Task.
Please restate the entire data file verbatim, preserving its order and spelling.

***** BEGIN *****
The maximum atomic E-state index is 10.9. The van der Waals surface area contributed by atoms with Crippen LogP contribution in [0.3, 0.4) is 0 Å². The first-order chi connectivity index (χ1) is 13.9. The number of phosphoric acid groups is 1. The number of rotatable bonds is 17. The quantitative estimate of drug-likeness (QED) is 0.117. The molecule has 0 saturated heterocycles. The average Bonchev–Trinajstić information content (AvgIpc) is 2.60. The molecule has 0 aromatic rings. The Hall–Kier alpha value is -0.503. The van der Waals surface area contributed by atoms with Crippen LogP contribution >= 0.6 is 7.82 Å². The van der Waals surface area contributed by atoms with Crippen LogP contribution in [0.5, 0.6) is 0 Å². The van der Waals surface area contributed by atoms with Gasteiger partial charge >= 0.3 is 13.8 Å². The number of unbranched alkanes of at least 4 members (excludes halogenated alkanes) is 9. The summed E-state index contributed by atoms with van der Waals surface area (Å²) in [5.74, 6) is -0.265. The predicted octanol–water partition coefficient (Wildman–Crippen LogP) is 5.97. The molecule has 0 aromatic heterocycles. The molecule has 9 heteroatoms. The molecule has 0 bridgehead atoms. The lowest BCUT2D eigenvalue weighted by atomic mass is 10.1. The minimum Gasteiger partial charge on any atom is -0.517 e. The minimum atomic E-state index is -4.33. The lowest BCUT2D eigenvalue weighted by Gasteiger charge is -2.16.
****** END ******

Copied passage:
The maximum atomic E-state index is 10.9. The van der Waals surface area contributed by atoms with Crippen LogP contribution in [0.3, 0.4) is 0 Å². The first-order chi connectivity index (χ1) is 13.9. The number of phosphoric acid groups is 1. The number of rotatable bonds is 17. The quantitative estimate of drug-likeness (QED) is 0.117. The molecule has 0 saturated heterocycles. The average Bonchev–Trinajstić information content (AvgIpc) is 2.60. The molecule has 0 aromatic rings. The Hall–Kier alpha value is -0.503. The van der Waals surface area contributed by atoms with Crippen LogP contribution >= 0.6 is 7.82 Å². The van der Waals surface area contributed by atoms with Crippen LogP contribution in [0.5, 0.6) is 0 Å². The van der Waals surface area contributed by atoms with Gasteiger partial charge >= 0.3 is 13.8 Å². The number of unbranched alkanes of at least 4 members (excludes halogenated alkanes) is 9. The summed E-state index contributed by atoms with van der Waals surface area (Å²) in [5.74, 6) is -0.265. The predicted octanol–water partition coefficient (Wildman–Crippen LogP) is 5.97. The molecule has 0 aromatic heterocycles. The molecule has 9 heteroatoms. The molecule has 0 bridgehead atoms. The lowest BCUT2D eigenvalue weighted by atomic mass is 10.1. The minimum Gasteiger partial charge on any atom is -0.517 e. The minimum atomic E-state index is -4.33. The lowest BCUT2D eigenvalue weighted by Gasteiger charge is -2.16.